Seven Quick Takes-Saturday, April 27

I was not really in the mood to blog yesterday, so I am late on the Seven Quick Takes Friday link in, but here I am now.

1. We closed on our house on Monday, meaning that we have a house to live in which is owned by a bank. We will make a monthly payment for years and years and one day will have our own house. Hooray!

2. Today we spent the whole day cleaning at the house. We primarily used our new Shark Vacuum and a Norwex cloth. The house had been unoccupied for 8 months, so there were a lot of cobwebs. The whole (finished) basement is entirely clean: every surface (including walls) wiped and the floor vacuumed. We did about half of the upstairs, but the rooms we have left will be done this week. All of the floors are done.

3. Friday and Saturday are painting days. We are painting two bedrooms, the living room, a bathroom, and the stair hallway. Hopefully we will get it all done on those days. 🙂

4. M is rereading Lord of the Rings for the billionth time; his goal is to read it seeing Frodo as an English middle-aged gentleman. I am going to start The Fellowship when he gets onto The Two Towers. It is nice to read a book from time to time that is really hard to put down.

5. I am almost finished with Catherine of Sienna by Sigrid Undset. Undset is such a great writer and portrays humanity so clearly; she had a great understanding of the Middle Ages and gives interesting insight into St. Catherine and the divisive times St. Catherine lived in. I am pretty sure that God put St. Catherine into the time he put her to save the papacy, by using her to bring the pope back to from from Avignon and then during the schism, use her to support the true pope. She was an amazing person who loved everybody with her whole strength.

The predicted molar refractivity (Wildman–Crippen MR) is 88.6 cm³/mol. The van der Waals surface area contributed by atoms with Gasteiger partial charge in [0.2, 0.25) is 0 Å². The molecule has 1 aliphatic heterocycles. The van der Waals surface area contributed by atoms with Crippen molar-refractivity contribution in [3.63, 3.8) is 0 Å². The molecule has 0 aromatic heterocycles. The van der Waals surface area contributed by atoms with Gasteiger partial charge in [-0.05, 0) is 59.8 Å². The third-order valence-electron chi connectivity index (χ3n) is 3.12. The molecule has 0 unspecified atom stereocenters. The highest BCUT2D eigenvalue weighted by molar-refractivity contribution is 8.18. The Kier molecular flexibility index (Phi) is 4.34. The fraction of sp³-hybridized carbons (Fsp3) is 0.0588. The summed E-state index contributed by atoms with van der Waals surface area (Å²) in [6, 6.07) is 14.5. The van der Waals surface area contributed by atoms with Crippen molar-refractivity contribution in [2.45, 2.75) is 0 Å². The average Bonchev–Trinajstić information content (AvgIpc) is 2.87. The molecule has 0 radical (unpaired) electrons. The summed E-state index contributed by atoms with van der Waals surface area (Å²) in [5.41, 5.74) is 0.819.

6. Another great biography of a saint is Edmund Campion:A Life by Evelyn Waugh. St. Edmund lived during the suppression of the Catholic Church in England, and became a Jesuit and did secret ministry, and was martyred. What is so great about this biography and Catherine of Sienna is that they were written by really talented authors who knew how to write and loved the Church.

7. I never linked it here on this blog, but I thought some might still find it worthwhile. I wrote this post for the Truth and Charity blog a couple of weeks ago about how procreation is an end of marriage and how those who choose to have no children (in marriage) are not fulfilling its ends.

Head over to Jen at Conversion Diary for more Quick Takes!

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